IN THE Nova Scotia countryside, where fire halls and churches signal the beginnings and endings of towns, where wooden traps piled high on embankments signal the end of the lobster season, you have to search for signs of salmon. Even there, smoked salmon is a delicacy.

Way back, the locals will tell you, when the Scandinavians emigrated to Nova Scotia, they brought with them their skilled art of smoking. But as the process of smoking spread, supplies of the fish dwindled.

Now Nova Scotia's Atlantic salmon are endangered, and have been for the past 20 years. Ever since the ocean feeding grounds of the salmon were discovered in the 1960s to be off the coast of Greenland, some Canadians have pegged the shortage to overzealous Danish fishermen. The Danes, they say, scooped the salmon up before they had a chance to return to Nova Scotia's rivers to spawn. Others blame it on the advent of hydroelectric plants and acid rain. "The real tragedy was pollution," said Loren Swick of the International Atlantic Salmon Foundation, an organization established for the conservation of the fish. "The salmon needs a pristine environment to live in." As a result, the fish moved to cleaner neighborhoods, and now close to 90 percent of North America's Atlantic salmon are caught in Newfoundland.

Augustan McDonald has seen better salmon days. Back in 1949 his season's catch was 541 fish. This year his nets trapped only 65.

McDonald lives in Ballantyne's Cove, one of the several quiet fishing villages in Nova Scotia's northern shore, where the air is as clear as the water and the hands of the fishermen are as rough-edged as the ropes they bait.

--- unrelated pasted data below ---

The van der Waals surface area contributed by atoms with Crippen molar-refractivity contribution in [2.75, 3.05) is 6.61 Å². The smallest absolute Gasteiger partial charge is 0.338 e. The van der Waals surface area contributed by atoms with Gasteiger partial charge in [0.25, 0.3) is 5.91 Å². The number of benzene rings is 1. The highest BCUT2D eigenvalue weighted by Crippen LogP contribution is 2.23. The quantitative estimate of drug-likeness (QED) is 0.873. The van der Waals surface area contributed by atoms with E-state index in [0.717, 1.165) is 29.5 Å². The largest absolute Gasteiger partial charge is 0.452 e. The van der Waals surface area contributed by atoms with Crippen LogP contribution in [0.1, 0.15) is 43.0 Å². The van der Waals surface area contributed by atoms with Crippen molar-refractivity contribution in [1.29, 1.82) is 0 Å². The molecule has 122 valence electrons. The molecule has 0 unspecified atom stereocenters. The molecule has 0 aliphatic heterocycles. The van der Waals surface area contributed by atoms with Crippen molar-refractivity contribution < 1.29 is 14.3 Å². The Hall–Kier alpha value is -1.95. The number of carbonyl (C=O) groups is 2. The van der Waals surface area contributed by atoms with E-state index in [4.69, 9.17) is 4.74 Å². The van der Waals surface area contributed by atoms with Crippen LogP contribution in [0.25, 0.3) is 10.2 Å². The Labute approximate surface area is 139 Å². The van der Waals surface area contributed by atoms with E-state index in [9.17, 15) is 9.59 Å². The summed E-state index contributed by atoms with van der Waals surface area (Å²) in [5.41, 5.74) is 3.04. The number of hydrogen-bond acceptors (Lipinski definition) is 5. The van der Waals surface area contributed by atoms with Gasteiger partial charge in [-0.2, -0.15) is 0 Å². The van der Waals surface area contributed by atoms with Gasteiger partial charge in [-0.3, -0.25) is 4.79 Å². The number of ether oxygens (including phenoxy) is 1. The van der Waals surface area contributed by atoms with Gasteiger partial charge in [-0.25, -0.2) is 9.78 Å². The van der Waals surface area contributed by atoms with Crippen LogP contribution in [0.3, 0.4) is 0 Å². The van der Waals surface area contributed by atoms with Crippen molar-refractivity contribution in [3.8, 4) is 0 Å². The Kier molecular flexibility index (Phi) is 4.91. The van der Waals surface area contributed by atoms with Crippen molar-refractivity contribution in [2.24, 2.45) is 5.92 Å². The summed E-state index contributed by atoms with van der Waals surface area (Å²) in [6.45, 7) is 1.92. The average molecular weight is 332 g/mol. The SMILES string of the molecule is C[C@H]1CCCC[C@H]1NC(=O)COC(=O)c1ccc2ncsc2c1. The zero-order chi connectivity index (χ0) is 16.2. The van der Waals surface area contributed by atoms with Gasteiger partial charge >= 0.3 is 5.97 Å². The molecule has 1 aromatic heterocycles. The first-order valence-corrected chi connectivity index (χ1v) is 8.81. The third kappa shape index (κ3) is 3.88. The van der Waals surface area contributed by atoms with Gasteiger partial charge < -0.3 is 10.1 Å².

Salmon are cleaned and sold on the wharf, where the locals line up before 6 a.m. to wait for McDonald's first salmon nets. The fish don't last long, since his morning catch has been averaging about five fish (the end of the season) and the price is merely $3 a pound.

Mid-afternoon means tea time -- a welcome break for fishermen, McDonald explained -- and that means tea and maybe cold salmon sandwiches. (As for smoked salmon, McDonald shrugged his shoulders with disinterest, "I've only had it once.") Then at 6 p.m. the salmon boat will go out again, heading for the same berth where McDonald's father hung his net years before. McDonald said he can never fish anywhere else, and probably neither will his sons nor his grandsons; the Canadian government hasn't issued any new commercial salmon fishing licenses since 1968.

The lines in McDonald's white-bristled cheeks tightened. "It's not fair for those who fish all their lives," he said bitterly. "They the government are trying to get rid of the nets, they're saving it all for the sport fisherman." That, he added, is how all his fisherman friends feel. It's not hard to believe, considering what a group of fishermen did last year when they were angry about the prices they were getting for squid: They protested in front of a government office building -- where they dumped a huge load of the slimy fish onto the highway.

A map of the spawning cycle of the Atlantic salmon is the wallpaper over the desk of Environment Canada's fishery officer T.G. Kiely. Bare and linoleum-floored, this government building would be familiar anywhere.